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By Brian Wilson, Nicodemo & Wilson, Canton, OH
What is the one HUGE secret for making fluffy pancakes that rise like they should, as opposed to those paper thin, dense duds devoid of any texture or sponginess? And, by the way, as a long time weekend pancake slinger, this secret applies to homemade recipes (my usual choice) all the way down to the instant “just add water”
11Jan2011

Video Delivery Options

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Currently about 8-10% of the depositions we report are also videotaped, up from less than 3% five years ago. Video is used most often when the witness will not be available to testify at trial or when it is considered important to see the nuances of how the witness answered, something which would not be apparent from the transcript.
01Jan2011

Setting Up Review Workflows for Multi-Language Documents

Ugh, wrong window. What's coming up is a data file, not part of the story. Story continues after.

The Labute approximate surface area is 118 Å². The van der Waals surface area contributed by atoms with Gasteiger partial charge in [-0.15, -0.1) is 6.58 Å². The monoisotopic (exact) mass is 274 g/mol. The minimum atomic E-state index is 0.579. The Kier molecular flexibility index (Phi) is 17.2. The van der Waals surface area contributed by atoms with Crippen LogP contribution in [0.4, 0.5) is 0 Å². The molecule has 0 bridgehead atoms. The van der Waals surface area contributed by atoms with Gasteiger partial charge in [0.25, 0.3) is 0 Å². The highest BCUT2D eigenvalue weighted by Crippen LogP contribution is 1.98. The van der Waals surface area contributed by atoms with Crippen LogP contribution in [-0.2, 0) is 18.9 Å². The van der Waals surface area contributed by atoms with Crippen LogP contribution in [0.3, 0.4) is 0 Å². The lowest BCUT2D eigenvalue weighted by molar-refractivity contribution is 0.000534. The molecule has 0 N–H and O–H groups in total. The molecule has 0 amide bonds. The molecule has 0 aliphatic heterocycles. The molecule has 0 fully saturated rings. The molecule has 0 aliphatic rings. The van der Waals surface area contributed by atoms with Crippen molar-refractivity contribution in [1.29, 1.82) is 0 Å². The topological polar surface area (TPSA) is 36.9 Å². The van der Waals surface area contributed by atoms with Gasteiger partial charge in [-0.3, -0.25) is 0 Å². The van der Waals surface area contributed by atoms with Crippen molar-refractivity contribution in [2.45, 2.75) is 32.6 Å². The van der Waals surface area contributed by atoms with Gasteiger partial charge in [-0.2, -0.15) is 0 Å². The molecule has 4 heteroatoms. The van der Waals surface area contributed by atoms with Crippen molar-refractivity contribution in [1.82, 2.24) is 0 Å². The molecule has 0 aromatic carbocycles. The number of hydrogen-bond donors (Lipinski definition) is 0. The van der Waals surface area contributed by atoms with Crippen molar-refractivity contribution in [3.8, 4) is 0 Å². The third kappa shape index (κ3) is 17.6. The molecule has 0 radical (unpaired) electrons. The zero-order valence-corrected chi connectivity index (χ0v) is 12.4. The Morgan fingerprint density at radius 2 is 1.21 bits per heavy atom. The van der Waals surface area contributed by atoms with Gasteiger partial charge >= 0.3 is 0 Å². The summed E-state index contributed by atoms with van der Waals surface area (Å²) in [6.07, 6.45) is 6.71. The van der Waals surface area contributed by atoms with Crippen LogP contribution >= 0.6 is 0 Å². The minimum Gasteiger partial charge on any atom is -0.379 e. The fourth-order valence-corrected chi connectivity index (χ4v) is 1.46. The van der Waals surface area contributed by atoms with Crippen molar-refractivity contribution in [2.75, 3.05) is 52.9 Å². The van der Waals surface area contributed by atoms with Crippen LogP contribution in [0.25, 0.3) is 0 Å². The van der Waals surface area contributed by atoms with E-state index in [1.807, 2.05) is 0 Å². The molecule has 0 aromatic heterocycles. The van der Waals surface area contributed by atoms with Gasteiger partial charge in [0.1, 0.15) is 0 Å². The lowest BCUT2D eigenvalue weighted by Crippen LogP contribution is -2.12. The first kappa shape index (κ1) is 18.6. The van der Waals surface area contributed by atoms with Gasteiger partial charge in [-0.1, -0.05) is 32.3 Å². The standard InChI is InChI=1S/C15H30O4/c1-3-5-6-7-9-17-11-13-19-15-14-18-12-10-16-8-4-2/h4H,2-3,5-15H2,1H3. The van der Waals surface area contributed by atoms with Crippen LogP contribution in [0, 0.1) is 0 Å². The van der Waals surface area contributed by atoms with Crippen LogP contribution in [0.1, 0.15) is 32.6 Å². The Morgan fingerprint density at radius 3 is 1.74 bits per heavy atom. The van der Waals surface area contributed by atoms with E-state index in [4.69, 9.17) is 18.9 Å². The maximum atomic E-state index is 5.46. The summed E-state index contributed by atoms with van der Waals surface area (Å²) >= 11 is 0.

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By Ron Tienzo, Director of Catalyst Consulting
The world is getting smaller. For large corporations, it is virtually certain that their operations span multiple countries. But it is no longer just large corporations that operate globally. These days even small and mid-sized businesses are likely to have international components.
01Nov2010

Preparing for Your First Deposition

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By George T. Williams, Cutting Edge Training
“It” happened.  You have been named as Defendant in a civil rights lawsuit in either state or federal court resulting from a force response incident.  You were served with the lawsuit some time ago.  You have met with your civil attorney (who may or may not work for your jurisdiction’s Attorney’s Office). 
15Oct2010

What Sets Us Apart – Atkinson-Baker Court Reporters

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Clients frequently ask what the difference is between our firm and some of the other nationwide agencies.  To answer that, I would like to give you a little bit of our background. I began my association with the court reporting field 22 years ago, as an independent court reporter. As the demand for my services grew,
01Oct2010

Deposition Stipulations or Do You Know What You’re Giving Up?

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By William A. Daniels